Let’s Learn Together
School training for supporting the needs of children who have been adopted in the classroom

TESSA training was excellent. Aim to ensure all schools and teacher training colleges in N. Ireland access this training! – Co. Down teacher. 

Children with a history of trauma and attachment difficulties often struggle to learn and are challenging to teach. Understanding the importance of attachment in child development can help teachers, classroom assistants and other school staff support a child’s emotional regulation, behaviour and learning, resulting in fewer meltdowns, better outcomes, and a calmer school environment.

TESSA can fund a two-hour training session to schools in attachment and developmental trauma and, if required, strategies and services to support individual children with specific issues. To qualify for the service, schools need to have at least one adopted child on their register, age 12 years or younger. Feedback from these training sessions indicates that the content of the course applies to many other non-adopted children with emotional and behavioural difficulties.

Topics included on training session:

  • Why school can be challenging for children and young people who have been adopted or have experienced care.
  • How difficulties such as poor concentration, low motivation, anxiety, disengagement, aggression, defiance, and school refusal can be understood in terms of trauma and attachment difficulties.
  • Simple effective strategies to help parents, carers, teachers and learning support assistants manage behaviour and support learning.



Therapeutic Parenting Courses

“When our little people are overwhelmed by BIG emotions it’s our job to share our calm, not join their chaos”

LR Knost

We offer training in therapeutic parenting because learning to parent therapeutically is the single most important thing you can do to help your adopted child. Support and therapeutic services can provide help at critical times and with specific aspects of adoption, but it is the everyday interventions of parents, teachers and child carers that have the most power to transform a child’s life.

Much of traditional parenting assumes that a child feels safe at home and trusts their parents and their motives to care for and discipline them. This style of parenting also assumes that children learn from consequences, are able to do a lot for themselves, and accept their parents’ values, ideals, and goals. For adopted children these assumptions are wrong. Our children have had experiences that young children should never have to go through. They have felt scared and alone, been abandoned, hurt or hungry early in life and they’ve had no choice but to adapt to survive these experiences.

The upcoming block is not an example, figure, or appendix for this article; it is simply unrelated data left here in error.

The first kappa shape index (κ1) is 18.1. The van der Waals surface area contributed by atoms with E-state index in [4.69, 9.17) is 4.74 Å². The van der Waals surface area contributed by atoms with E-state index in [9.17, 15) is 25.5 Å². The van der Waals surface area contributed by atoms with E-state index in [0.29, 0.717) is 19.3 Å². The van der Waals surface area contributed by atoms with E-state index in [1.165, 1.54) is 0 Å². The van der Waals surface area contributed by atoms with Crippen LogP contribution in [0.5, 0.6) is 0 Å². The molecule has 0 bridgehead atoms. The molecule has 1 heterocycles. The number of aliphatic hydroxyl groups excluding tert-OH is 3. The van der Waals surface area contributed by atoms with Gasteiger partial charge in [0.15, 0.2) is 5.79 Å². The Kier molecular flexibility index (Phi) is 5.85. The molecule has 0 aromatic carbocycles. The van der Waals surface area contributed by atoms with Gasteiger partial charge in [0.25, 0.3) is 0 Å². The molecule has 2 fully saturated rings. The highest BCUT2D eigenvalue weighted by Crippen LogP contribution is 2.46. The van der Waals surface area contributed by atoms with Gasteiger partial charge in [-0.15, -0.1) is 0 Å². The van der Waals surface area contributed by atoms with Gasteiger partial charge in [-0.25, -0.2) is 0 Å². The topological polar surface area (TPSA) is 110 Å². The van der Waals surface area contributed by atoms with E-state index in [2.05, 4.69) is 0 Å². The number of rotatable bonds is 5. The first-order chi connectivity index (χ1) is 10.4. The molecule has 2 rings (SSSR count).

When our children come to live with us, these adaptations show up as difficult behaviours that make it hard for us to care for them. This is especially challenging when a child appears to not need us and won’t allow us to love them. We believe that therapeutic parenting can help build and nurture these connections into a way that allows our children to accept our efforts to parent and love them.



Therapeutic parenting is an intensive type of parenting based on high structure, high nurture, empathy and acceptance. It is aimed at connecting with a traumatised child so they can feel safe enough to begin to heal and attach.

Tips for therapeutic parents

  • Don’t take your child’s behaviour personally – it’s not about you, it’s about what happened to them.
  • Take care of yourself and your relationships
  • Treat yourself with the same patience and care you show your child.
  • Remember that a traumatised child’s behaviours are based in fear or shame, even though they look like anger, aggression, and rejection.
  • Remaining regulated and positive is the key to being in charge of your home.
  • If your child’s behaviour triggers emotional issues for you get counselling for yourself (and for your marriage/relationship).
  • Look to other adoptive parents for support.
  • Give yourself a break.

Love And Rage

Why are so many adopted children verbally or physically aggressive? 
What are they communicating through their behaviour?
What is the impact of living with a traumatised child?
How do we stay calm in the face of our children’s overwhelmed and overwhelming emotions?

If you have often wondered these questions as a parent, to child who has been adopted, then you should consider attending our Love and Rage course. Love and Rage is a six-week programme for parents of adopted children to explore these frequently asked questions. This course is aimed at parents of children who are struggling to handle and process their big emotions such as rage and anger.


As children get older and grow bigger, their aggressive behaviours can continue to grow and get bigger too. Aggression is a commonly reported challenge for many families who have an adopted child(ren). This programme is tailored to meet the needs of these parents, in a safe, non-judgemental way, to explore how we connect to the child who seems unreachable at times and to provide support when things are feeling overwhelming on your parenting journey.

This is a six week programme, delivered weekly in two hour group sessions.